60 Minutes Commits Broadcasting Suicide
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The Nine Networks 60 Minutes program is in strife with the Australian Communications and Media Authority who found that they had breached regulatory safeguards for reports about suicide. in relation to a segment. They also found that Nine failed to adequately warn viewers about the potentially distressing material prior to the segment.


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The finding arose from a complaint that a segment on the program concerning the suicides of two teenagers, broadcast in April 2007, did not comply with the requirements for reports about suicide, set out in the Commercial Television Industry Code of Practice (the code).

ACMA found that the segment contained a detailed description of the suicide method, and was not straightforward in its presentation of the facts. ACMA also found that while the segment contained a warning, it did not precede the segment, as the code requires.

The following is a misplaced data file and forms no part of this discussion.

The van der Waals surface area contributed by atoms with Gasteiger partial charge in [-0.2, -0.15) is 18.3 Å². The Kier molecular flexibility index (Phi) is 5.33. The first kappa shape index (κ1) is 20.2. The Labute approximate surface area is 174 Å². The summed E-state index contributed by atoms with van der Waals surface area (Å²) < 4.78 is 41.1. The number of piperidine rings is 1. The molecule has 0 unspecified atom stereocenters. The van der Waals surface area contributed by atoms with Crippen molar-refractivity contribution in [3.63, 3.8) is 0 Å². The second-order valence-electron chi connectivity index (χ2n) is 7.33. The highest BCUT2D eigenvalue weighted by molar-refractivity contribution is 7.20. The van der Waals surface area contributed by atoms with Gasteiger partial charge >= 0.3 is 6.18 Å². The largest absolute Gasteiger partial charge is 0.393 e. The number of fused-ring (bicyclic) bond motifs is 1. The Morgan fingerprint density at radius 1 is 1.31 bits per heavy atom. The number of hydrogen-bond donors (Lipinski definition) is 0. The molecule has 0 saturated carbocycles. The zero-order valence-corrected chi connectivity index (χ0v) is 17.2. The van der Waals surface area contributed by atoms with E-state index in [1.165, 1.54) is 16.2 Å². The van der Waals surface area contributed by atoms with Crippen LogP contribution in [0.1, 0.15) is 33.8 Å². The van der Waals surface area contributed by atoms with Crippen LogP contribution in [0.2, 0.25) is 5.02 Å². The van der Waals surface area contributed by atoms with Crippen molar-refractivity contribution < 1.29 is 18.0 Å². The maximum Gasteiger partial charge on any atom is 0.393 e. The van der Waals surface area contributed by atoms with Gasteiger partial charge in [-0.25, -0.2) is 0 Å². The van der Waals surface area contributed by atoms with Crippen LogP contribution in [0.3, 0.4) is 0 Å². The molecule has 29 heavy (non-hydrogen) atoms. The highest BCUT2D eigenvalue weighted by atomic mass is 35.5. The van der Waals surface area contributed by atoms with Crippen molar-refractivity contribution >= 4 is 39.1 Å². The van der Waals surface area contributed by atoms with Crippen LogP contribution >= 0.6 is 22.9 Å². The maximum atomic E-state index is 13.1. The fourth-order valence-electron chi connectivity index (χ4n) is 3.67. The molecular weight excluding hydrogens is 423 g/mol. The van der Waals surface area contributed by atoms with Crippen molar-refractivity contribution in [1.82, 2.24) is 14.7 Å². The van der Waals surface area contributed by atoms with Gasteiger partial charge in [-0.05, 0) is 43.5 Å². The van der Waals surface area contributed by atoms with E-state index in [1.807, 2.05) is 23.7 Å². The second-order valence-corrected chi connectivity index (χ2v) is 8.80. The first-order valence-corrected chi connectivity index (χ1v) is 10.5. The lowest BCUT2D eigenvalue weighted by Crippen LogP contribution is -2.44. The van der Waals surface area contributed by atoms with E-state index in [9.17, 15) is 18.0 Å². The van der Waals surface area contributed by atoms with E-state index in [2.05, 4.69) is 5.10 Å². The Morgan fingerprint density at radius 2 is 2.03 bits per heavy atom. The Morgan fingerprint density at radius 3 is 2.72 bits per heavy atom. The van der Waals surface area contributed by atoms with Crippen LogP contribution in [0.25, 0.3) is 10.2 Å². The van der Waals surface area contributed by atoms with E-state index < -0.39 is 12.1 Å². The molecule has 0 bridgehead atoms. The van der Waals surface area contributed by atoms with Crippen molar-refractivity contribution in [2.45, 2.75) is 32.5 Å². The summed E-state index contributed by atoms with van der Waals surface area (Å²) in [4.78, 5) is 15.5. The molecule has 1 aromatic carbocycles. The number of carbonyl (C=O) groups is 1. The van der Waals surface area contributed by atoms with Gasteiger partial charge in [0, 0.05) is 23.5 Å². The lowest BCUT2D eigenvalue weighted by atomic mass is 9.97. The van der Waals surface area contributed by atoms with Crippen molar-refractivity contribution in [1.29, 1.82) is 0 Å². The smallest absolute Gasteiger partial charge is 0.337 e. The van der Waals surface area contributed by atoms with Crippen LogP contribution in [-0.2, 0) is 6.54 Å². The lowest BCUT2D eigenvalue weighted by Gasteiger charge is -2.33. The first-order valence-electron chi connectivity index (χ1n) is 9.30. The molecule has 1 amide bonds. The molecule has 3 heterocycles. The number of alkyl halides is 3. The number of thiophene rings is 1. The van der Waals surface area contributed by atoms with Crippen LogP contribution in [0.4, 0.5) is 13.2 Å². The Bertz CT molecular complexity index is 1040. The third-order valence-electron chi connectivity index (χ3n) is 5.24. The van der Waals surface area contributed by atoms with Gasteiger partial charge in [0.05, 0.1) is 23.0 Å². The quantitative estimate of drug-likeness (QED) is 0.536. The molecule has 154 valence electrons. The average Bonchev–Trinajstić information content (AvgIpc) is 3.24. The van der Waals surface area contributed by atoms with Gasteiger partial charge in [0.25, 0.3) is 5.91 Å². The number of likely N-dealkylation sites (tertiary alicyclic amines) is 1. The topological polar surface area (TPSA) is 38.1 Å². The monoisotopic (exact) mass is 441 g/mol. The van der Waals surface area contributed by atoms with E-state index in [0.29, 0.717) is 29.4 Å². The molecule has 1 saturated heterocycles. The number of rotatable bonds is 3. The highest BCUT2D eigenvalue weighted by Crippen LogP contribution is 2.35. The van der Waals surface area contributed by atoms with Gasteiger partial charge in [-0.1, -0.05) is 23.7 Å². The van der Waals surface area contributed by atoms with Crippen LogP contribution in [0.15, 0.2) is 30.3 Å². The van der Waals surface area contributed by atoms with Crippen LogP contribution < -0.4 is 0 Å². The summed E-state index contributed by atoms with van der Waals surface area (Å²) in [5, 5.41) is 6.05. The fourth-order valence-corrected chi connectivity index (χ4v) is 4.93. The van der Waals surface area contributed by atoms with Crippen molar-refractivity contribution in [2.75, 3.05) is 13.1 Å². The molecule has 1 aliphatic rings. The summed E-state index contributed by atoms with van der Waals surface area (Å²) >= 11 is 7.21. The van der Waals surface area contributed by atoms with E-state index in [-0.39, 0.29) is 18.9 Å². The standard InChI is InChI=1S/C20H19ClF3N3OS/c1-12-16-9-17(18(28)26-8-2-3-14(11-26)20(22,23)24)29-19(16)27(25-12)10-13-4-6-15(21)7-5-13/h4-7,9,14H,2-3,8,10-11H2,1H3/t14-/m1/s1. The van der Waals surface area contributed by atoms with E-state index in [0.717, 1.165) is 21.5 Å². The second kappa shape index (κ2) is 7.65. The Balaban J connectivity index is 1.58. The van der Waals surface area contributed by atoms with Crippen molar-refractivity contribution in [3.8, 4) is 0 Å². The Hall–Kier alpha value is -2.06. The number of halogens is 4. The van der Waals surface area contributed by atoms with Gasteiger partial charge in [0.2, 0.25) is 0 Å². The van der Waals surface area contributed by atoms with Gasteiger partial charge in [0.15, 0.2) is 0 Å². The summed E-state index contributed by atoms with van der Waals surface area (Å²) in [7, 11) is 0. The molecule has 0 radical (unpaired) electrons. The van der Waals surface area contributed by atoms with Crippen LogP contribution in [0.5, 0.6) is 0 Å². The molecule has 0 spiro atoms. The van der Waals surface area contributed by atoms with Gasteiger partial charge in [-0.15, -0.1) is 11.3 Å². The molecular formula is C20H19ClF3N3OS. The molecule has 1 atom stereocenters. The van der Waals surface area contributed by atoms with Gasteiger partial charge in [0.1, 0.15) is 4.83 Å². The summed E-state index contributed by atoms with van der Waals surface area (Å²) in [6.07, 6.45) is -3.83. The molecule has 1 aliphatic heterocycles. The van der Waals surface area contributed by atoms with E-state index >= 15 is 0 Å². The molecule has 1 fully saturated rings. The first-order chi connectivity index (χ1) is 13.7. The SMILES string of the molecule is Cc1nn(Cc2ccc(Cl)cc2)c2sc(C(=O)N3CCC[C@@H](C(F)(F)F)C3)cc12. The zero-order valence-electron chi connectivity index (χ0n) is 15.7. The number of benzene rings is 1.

‘Reports about suicide pose complex issues for the media,’ said Chris Chapman, ACMA Chairman. ‘While there are legitimate public interest reasons for covering certain incidents in news and current affairs programs, extreme care must be taken to ensure that stories of this nature do not inadvertently encourage vulnerable members of the community to imitate the behaviour.

 

‘For this reason, in addition to requiring that there be a legitimate public interest reasons for broadcasting such a report, the code also imposes restrictions on the way the subject matter is treated.’

Nine has advised ACMA that it will incorporate the findings in its regular training program for staff. As well as asking Nine to ensure that any future reports about suicide comply with the code, ACMA has also recommended to Nine that relevant help line numbers be provided as part of such reports so viewers have access to support if required. ACMA will be encouraging all broadcasters to consider such an approach to ensure that vulnerable viewers are made aware of help available to them when incidents of suicide are reported.